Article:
Soothing sounds and other seasonal symbols of Japan are also part of the techno-cultural innovation.

One of the unique aspects of sake culture is the sho. A short, box-like drinking vessel with a square base, the sho is used for sake, and serves as both a visual and tactile reminder that you’re partaking of Japan’s most iconic indigenous alcoholic beverage.

However, Tokyo based Drill Inc. and creative partner Tongullman have come up with a breathtaking way to make drinking sake from a sho feel even more elegantly Japanese.

Called the Holoyoisho, the cup’s name is partially inspired by the Japanese word horoyoi, meaning “slightly and comfortably drunk.” The L is Holoyoisho isn’t a transliteration error, though, because it’s there to let you know that the cup uses holographic technology to fill your cup with virtual sakura cherry blossom petals, as demonstrated in the video below.

Not only do the flowers fall softly thorough the clear liquid of the sake, they even accumulate at the bottom of the sho. Oh, and if you’d prefer a less spring-like motif, Holoyoisho will also be able to create colorful bursting fireworks, a traditional Japanese symbol of summer, in your drink via the projection equipment inside the cup’s base.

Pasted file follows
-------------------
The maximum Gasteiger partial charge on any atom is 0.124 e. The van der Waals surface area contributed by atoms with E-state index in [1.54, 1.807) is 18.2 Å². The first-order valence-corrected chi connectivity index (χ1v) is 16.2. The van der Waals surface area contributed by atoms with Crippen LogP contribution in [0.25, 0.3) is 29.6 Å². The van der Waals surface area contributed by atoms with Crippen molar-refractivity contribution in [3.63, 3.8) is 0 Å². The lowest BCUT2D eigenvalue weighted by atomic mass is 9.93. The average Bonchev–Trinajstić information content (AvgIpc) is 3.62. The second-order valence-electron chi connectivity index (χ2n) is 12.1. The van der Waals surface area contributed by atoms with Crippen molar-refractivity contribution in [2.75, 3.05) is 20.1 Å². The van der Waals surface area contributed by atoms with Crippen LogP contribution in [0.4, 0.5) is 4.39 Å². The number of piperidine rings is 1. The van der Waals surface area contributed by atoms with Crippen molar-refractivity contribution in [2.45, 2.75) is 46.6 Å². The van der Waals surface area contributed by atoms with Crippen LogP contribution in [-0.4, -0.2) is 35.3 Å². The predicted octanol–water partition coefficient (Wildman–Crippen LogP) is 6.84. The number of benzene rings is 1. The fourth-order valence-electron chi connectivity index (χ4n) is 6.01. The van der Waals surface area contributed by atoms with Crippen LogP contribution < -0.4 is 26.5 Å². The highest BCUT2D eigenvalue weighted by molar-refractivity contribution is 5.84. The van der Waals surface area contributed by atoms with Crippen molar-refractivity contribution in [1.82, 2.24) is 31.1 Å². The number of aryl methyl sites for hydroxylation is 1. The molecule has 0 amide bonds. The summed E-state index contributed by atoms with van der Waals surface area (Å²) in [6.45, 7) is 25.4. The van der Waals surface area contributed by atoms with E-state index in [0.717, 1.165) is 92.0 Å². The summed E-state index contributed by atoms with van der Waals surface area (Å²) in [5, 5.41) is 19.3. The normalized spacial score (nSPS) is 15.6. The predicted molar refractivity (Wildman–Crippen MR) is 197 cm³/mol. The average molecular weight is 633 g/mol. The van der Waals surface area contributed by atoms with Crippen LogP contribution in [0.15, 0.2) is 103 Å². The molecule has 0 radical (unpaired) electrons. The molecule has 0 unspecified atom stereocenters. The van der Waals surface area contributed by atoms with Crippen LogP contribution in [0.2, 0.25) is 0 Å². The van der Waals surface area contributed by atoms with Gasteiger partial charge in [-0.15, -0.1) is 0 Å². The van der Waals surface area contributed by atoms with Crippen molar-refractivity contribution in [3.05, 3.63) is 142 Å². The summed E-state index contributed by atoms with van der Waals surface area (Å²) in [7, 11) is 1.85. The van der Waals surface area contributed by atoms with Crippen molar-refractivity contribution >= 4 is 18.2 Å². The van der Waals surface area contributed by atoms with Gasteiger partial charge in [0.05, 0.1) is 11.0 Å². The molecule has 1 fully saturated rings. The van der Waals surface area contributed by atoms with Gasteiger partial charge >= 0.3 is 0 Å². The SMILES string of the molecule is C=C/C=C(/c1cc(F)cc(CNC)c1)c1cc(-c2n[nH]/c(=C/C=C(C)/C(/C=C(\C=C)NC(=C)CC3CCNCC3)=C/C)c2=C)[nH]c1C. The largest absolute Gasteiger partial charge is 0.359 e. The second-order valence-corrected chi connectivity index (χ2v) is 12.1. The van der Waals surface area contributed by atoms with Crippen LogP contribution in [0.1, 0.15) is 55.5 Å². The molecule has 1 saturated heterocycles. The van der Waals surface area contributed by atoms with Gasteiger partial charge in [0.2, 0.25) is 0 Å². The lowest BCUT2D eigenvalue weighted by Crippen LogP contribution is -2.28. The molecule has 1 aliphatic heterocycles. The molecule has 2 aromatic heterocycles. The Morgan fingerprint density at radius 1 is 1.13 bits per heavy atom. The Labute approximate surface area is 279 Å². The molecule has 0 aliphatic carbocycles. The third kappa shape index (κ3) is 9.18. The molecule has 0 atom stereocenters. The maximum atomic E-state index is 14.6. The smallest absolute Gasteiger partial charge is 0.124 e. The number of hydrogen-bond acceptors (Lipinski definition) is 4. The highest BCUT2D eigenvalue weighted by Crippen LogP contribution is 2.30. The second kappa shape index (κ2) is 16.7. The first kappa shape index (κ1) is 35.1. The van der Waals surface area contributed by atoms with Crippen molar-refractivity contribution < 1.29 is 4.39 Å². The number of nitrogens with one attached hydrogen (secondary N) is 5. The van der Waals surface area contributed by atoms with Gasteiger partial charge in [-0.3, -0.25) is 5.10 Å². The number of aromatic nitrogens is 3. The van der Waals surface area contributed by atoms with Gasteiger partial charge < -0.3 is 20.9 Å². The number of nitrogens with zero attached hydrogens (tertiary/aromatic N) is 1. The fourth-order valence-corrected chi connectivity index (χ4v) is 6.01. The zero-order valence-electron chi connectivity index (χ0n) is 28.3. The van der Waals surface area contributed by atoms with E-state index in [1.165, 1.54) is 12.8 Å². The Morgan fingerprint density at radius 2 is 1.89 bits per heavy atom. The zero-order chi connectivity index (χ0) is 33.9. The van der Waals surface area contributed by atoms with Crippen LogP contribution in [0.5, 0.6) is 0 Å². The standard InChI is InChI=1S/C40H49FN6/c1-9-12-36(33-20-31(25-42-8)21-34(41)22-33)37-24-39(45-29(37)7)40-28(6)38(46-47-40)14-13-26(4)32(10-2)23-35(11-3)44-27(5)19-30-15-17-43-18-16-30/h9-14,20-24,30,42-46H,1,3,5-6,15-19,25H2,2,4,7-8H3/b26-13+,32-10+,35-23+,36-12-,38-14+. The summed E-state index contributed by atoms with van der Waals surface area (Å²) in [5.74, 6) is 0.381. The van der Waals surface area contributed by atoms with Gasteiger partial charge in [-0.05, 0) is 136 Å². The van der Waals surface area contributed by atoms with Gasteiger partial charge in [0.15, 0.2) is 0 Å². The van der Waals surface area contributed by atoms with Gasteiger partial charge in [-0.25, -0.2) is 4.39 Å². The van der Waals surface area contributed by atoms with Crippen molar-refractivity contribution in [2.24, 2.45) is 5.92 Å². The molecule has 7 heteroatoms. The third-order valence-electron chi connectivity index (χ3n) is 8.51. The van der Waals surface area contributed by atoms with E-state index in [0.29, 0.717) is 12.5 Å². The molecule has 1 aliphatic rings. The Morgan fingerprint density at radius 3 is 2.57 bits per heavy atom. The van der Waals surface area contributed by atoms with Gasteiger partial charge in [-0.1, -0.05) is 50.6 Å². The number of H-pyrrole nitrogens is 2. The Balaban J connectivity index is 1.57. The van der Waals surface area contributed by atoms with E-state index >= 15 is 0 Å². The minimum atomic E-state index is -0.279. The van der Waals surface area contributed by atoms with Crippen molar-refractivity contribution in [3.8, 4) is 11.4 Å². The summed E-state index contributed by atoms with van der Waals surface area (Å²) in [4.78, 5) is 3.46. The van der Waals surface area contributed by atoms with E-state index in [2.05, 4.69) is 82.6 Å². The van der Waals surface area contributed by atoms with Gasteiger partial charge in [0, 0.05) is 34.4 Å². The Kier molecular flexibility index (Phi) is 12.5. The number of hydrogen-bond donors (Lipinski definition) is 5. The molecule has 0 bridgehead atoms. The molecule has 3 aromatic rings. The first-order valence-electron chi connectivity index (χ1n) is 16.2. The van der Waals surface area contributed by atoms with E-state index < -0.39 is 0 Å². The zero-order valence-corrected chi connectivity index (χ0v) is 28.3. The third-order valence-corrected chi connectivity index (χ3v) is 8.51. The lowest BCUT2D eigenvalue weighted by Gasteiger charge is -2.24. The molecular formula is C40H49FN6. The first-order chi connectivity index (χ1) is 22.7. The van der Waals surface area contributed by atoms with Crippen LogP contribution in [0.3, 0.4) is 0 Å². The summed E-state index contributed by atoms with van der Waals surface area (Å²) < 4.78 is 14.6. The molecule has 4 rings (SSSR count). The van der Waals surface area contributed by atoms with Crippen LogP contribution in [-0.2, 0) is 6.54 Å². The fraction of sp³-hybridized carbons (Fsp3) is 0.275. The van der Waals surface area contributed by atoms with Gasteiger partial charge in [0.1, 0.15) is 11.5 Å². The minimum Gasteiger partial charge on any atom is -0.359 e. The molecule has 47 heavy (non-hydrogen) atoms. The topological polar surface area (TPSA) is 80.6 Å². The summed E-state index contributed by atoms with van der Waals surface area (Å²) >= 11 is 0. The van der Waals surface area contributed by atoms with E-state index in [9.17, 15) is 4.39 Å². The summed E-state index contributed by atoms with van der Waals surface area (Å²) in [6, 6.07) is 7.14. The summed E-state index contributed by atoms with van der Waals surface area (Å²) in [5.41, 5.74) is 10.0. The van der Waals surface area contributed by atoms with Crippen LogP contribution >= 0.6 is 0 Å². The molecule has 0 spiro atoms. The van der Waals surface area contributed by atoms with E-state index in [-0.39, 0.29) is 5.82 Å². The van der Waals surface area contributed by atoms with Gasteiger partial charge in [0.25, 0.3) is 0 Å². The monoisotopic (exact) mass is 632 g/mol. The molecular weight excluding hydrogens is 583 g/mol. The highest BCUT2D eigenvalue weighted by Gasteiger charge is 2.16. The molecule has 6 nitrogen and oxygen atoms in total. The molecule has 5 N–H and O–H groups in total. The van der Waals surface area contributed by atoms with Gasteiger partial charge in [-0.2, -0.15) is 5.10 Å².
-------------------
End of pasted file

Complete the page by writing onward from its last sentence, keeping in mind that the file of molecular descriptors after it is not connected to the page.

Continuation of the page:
The cup also provides an audio enhancement to your sake-sipping session, with a speaker that can play pieces of classical Japanese music or soothing, contemplative sounds like the soft burbling of a river.

Holoyoisho will be making its public debut at a special two-day event held at Pavilion, a restaurant in Tokyo’s Nakameguro neighborhood, on June 26 and 27. Drill Inc. says it’s planning to offer the cup for purchase after a bit more fine-tuning, with the retail version controlled via the user’s smartphone, and should they add a few more seasonal options, like perhaps maple leaves for autumn and snowflakes for winter, it’ll be something to enjoy all year long.

Related: Pavilion
Source: PR Times via Japaaan

Top image: PR Times
Insert images: PR Times, YouTube/Drill inc.
● Want to hear about SoraNews24’s latest articles as soon as they’re published? Follow us on Facebook and Twitter!

Follow Casey on Twitter, where he likes sho because the’re harder to spill than a normal sake cup.